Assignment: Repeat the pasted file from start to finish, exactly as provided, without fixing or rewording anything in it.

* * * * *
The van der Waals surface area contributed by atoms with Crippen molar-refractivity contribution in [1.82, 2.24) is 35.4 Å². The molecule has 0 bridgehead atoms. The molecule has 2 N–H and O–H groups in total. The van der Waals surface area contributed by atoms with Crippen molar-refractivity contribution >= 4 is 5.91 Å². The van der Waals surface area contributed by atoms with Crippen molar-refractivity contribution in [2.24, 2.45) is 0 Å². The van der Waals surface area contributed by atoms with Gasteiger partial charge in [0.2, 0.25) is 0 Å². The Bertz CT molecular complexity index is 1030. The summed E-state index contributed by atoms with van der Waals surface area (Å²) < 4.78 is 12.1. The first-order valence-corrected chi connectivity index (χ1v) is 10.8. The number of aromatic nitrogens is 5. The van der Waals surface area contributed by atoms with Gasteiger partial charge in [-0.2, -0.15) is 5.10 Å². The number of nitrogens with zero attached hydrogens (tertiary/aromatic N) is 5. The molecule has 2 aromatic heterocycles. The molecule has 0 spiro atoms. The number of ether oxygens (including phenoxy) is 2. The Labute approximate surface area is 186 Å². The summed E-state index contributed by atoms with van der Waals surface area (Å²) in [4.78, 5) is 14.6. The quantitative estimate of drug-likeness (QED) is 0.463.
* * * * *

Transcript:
The van der Waals surface area contributed by atoms with Crippen molar-refractivity contribution in [1.82, 2.24) is 35.4 Å². The molecule has 0 bridgehead atoms. The molecule has 2 N–H and O–H groups in total. The van der Waals surface area contributed by atoms with Crippen molar-refractivity contribution >= 4 is 5.91 Å². The van der Waals surface area contributed by atoms with Crippen molar-refractivity contribution in [2.24, 2.45) is 0 Å². The van der Waals surface area contributed by atoms with Gasteiger partial charge in [0.2, 0.25) is 0 Å². The Bertz CT molecular complexity index is 1030. The summed E-state index contributed by atoms with van der Waals surface area (Å²) < 4.78 is 12.1. The first-order valence-corrected chi connectivity index (χ1v) is 10.8. The number of aromatic nitrogens is 5. The van der Waals surface area contributed by atoms with Gasteiger partial charge in [-0.2, -0.15) is 5.10 Å². The number of nitrogens with zero attached hydrogens (tertiary/aromatic N) is 5. The molecule has 2 aromatic heterocycles. The molecule has 0 spiro atoms. The number of ether oxygens (including phenoxy) is 2. The Labute approximate surface area is 186 Å². The summed E-state index contributed by atoms with van der Waals surface area (Å²) in [4.78, 5) is 14.6. The quantitative estimate of drug-likeness (QED) is 0.463.